This is a topic that needs to be addressed urgently, but is not even on the agenda at COP26. So far, the agenda has been about groups of countries making grand statements concerning reducing carbon emissions sometime in the future.
As stated in my prior column, humanity emits 100 million tons of CO2 into the atmosphere every day. We have all heard the quote: “a journey of 1,000 miles begins with a single step.” Applying that to COP26, countries are saying something like “by 2030 we will be 300 miles further along on the 1,000 mile journey.” A much more meaningful statement would be, “we join other countries to reduce our carbon emissions by 10% in 2022”. That means that next year it will be down to 90 million tons a day. There is enough known about emissions that this would just be picking the low hanging fruit… something that could be done relatively painlessly.
If the world just focused on 10% less GHG emissions every year and dealt with specific reductions, almost by months, there could be an ongoing measurement of real and immediate reduction. The fact that this is not even in the realm of COP26 raises serious concerns. The climate crisis demands a complete sense of urgency and there doesn’t seem to be any commitments to start today. I think this is because not enough people attending this PR event even know what they need to do as they’ve never done it before. So, such statements as “reducing our fossil fuel emissions by 30% by 2030”, or being “carbon neutral by 2050” is just buying time.
Why should we believe anything being said as the commitments made by countries at the Paris Accord in 2015 have not been met. Since that 12/15 document signing, humanity, as represented by dishonest nation states, has emitted 240 billion tons of GHG emissions.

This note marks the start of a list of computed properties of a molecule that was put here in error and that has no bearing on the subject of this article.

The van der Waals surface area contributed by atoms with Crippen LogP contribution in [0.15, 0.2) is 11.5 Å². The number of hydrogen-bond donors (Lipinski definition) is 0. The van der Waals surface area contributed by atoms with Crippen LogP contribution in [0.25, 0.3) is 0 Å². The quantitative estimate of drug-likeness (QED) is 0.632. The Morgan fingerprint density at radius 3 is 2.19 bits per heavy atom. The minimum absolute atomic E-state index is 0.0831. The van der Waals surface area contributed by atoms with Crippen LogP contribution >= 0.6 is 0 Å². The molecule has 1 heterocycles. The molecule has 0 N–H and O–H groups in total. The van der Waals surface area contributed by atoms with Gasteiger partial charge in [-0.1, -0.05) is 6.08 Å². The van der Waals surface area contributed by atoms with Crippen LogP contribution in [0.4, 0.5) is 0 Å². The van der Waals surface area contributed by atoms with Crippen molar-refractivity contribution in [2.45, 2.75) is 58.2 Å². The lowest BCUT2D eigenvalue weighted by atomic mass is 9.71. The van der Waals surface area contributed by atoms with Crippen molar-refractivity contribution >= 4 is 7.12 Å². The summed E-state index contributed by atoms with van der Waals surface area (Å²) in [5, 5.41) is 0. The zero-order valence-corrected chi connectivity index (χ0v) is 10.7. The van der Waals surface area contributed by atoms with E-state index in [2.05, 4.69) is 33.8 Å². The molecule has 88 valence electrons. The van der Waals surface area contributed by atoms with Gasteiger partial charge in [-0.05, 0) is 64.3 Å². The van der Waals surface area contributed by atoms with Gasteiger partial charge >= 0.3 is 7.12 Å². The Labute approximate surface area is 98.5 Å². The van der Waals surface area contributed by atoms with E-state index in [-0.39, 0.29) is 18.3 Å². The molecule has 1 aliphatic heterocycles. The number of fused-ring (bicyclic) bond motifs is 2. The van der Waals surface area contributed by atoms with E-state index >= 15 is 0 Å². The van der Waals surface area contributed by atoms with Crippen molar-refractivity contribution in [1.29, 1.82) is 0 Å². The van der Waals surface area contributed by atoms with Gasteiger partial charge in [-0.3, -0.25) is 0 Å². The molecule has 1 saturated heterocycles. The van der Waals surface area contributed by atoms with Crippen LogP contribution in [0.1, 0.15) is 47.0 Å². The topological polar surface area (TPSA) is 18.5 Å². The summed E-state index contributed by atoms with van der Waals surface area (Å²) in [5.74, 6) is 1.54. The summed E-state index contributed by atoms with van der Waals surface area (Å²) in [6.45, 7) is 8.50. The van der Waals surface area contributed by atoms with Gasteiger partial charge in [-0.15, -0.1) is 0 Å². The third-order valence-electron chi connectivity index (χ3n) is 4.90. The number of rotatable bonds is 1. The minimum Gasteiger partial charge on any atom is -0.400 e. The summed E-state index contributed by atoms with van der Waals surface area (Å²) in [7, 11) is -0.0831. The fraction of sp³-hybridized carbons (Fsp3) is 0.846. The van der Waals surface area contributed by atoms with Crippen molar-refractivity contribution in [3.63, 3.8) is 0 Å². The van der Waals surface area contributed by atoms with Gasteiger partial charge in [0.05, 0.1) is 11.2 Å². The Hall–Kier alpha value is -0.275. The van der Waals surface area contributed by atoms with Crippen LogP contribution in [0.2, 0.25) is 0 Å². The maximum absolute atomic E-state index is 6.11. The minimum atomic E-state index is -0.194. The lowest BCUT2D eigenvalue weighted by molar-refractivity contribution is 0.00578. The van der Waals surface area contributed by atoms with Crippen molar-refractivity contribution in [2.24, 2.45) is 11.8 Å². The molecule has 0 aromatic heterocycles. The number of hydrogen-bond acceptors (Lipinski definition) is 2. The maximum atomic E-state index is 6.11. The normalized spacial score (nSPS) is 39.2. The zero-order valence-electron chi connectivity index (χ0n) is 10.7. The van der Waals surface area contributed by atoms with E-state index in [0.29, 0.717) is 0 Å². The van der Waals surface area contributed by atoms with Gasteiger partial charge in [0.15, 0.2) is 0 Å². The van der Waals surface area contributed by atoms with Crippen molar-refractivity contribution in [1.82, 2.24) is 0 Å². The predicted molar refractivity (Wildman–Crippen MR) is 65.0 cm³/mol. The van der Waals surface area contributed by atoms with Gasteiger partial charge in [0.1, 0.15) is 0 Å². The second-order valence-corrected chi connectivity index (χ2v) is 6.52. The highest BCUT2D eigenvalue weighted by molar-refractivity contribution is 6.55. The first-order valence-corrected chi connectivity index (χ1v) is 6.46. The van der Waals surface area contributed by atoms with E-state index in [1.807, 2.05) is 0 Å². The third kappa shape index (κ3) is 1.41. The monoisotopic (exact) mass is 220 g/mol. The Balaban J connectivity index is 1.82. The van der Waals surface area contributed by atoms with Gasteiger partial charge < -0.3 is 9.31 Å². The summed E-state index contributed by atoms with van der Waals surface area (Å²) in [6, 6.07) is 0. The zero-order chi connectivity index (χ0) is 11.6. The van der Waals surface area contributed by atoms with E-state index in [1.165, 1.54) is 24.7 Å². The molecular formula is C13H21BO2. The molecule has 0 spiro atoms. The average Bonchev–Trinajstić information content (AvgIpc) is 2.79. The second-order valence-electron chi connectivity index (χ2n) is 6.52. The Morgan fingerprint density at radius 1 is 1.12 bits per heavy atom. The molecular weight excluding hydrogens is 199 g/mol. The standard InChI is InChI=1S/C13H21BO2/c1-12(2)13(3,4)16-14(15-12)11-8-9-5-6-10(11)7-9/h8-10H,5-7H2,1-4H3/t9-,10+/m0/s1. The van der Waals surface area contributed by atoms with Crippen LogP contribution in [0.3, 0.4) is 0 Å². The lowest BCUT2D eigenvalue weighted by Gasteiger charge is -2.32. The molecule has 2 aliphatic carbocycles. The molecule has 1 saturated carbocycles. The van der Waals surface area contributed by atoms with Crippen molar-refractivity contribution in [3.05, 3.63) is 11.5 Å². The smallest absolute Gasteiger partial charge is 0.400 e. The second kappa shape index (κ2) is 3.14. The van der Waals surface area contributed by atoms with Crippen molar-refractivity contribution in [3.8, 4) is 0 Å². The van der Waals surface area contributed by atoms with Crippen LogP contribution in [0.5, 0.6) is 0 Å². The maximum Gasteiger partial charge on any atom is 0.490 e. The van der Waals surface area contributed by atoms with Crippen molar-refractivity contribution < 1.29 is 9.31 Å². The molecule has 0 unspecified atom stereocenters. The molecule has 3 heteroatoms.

It is easy to make commitments if there is no accountability, measurement or liability
It is easy to make commitments about something that is 29 years in the future, as most of the leaders at the COP26 conference will either be dead or long gone from their current offices.
So, commitments with no meaning, timing or accountability. Yet 150 species a day are going extinct, and 100 million tons of CO2 are emitted daily.
The only people agitated in Glasgow, are the young demonstrating in the streets, because they will have to spend the rest of their lives living with climate-related deprivation. They are angry, and rightfully so.
What is Strategic Retreat?
Strategic retreat is the advanced planning to move and resettle entire populations from geographic areas at high climate risk. We have reliable science concerning sea level rise (SLR), droughts, floods and extreme weather. We know what will happen in the coming decades, and where people and infrastructure are at highest risk. What is yet to be determined is the timing and the range of threat. [That will be determined by what we do or don’t do today, and tomorrow… and COP26 doesn’t supply much confidence that nation states will act with urgency.].